They have one additional quality: They are not rooted down or attached to the earth, but are able to move from place to place, sometimes because of necessity, sometimes merely for the sake of looking around. Something like this happened to Odysseus, “Cities of men he saw, and learned their ways.” Before him, Heracles travelled around the entire inhabited world, “Viewing the wickedness of men he saw, and learned their ways,” clearing away one and while introducing the other in its place. [Quotes as translated by Robin Hard.]
Yet how many friends do you suppose he had in Thebes, Argos, or Athens? How many new friends he made while travelling around, considering that, at the right time, he would even marry and father children? And considering that he left these children as orphans without lamentation and regret? He knew that no human being is an orphan but there’s a father who constantly cares for them all. Because for him it was not just idle talk that Zeus is the father of human beings, but he always thought of him as his own father, and called him so, and looked to him in all that he did. That’s why he could live happily wherever he was. But it is impossible to be happy and yet crave what one doesn’t have. Happiness must already have all it wants. It must resemble a person who has achieved their fill, feeling neither hungry nor thirsty.
“But Odysseus longed for his wife. He sat on a rock crying.”
“Why do you always take Homer and his tales as authority for everything? If Odysseus had really cried, what was he – except an unhappy man? But what good and virtuous person is unhappy?”
[Here Epictetus is suggesting that Homer misrepresented Odysseus, since he is a good and virtuous man and so, by definition, could not have been unhappy.]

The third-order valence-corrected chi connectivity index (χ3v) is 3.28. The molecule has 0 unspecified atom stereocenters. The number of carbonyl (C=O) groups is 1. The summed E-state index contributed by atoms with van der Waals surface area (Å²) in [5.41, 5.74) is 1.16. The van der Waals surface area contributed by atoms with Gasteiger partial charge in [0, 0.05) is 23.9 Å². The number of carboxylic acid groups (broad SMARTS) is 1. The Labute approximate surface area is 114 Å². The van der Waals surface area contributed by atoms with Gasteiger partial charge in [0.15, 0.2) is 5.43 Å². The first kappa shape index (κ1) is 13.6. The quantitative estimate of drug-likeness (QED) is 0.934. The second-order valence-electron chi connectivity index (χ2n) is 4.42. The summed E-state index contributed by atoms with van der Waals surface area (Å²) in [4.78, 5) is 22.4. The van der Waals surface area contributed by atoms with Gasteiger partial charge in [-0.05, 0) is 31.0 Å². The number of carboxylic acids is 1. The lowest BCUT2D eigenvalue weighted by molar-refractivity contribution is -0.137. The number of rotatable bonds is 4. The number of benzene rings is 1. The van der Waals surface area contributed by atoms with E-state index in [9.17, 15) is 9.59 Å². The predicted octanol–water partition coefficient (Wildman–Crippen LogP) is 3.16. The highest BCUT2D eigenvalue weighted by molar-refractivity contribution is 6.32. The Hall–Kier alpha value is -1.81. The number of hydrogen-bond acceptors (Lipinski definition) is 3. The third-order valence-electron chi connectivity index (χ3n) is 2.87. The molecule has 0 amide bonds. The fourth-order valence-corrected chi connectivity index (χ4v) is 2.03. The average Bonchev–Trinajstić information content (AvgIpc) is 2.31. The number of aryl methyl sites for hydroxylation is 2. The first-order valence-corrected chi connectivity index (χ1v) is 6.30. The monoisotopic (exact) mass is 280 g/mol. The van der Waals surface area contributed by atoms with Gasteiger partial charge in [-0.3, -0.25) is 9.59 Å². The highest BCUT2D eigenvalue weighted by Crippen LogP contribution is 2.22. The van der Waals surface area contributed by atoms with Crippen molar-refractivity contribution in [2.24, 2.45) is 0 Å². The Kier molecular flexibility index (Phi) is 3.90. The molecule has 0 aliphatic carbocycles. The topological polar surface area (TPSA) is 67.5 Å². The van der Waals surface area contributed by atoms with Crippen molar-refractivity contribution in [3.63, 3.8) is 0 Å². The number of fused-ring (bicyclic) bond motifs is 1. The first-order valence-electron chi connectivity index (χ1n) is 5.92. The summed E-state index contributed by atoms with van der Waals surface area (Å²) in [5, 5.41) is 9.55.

To tell the truth, the universe will be a badly managed place if Zeus doesn’t take care of his citizens, making them happy like himself. No, these thoughts are unlawful and unholy. If Odysseus sat and wept, then he was not a good man. How can someone be good if he doesn’t know who he is? And who can know that, if he has forgotten that things that come into being must perish, and it isn’t possible for one human being to live always with another? Then what? To desire the impossible is slavish and foolish. It is the behaviour of a stranger in the world who is fighting with God with the only means available to him: his judgments.
The grief of another is not in our power
“But my mother feels sad at not seeing me.”
“So why hasn’t she learned these principles? I am not saying that you shouldn’t make an effort to stop her from being sad, but you should not wish for something that is not absolutely in your power.”
The grief of another is not in our power. But your own grief is. You will try to help others to overcome their grief as far as you are able, but not totally. Otherwise you will be fighting against nature, opposing it, and fighting against the way the universe works. The penalty for this will not be paid by your children’s children, but by you personally, day and night; you’ll be startled out of your dreams, when you are disturbed, fearing every message, when your peace of mind depends on the letters of others.
Someone arrives from another city. “I only hope he is not bringing bad news.” Why, what harm can come to you when you were not even there? Someone arrives from yet another city. “I only hope she is not bringing bad news.” Why, at this rate any place can be a source of bad news to you! Isn’t it enough for you to be unhappy where you actually are? Must you be unhappy even beyond the seas and by letter? Is this the way to make everything secure?
“Yes, but if my friends over there should die?”